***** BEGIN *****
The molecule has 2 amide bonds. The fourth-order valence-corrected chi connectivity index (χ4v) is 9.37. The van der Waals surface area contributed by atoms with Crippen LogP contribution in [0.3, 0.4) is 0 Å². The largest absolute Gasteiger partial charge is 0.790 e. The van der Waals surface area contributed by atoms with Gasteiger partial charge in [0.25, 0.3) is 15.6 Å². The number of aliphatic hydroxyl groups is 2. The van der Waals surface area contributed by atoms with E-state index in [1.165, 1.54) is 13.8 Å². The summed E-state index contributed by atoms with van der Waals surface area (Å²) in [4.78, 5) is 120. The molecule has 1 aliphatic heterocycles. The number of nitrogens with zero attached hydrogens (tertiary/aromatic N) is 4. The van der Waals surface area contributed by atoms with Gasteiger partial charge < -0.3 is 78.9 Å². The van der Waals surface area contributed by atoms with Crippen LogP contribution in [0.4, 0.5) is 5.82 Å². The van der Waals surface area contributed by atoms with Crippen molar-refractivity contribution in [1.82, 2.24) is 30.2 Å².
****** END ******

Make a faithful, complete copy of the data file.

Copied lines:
The molecule has 2 amide bonds. The fourth-order valence-corrected chi connectivity index (χ4v) is 9.37. The van der Waals surface area contributed by atoms with Crippen LogP contribution in [0.3, 0.4) is 0 Å². The largest absolute Gasteiger partial charge is 0.790 e. The van der Waals surface area contributed by atoms with Gasteiger partial charge in [0.25, 0.3) is 15.6 Å². The number of aliphatic hydroxyl groups is 2. The van der Waals surface area contributed by atoms with E-state index in [1.165, 1.54) is 13.8 Å². The summed E-state index contributed by atoms with van der Waals surface area (Å²) in [4.78, 5) is 120. The molecule has 1 aliphatic heterocycles. The number of nitrogens with zero attached hydrogens (tertiary/aromatic N) is 4. The van der Waals surface area contributed by atoms with Gasteiger partial charge < -0.3 is 78.9 Å². The van der Waals surface area contributed by atoms with Crippen LogP contribution in [0.4, 0.5) is 5.82 Å². The van der Waals surface area contributed by atoms with Crippen molar-refractivity contribution in [1.82, 2.24) is 30.2 Å².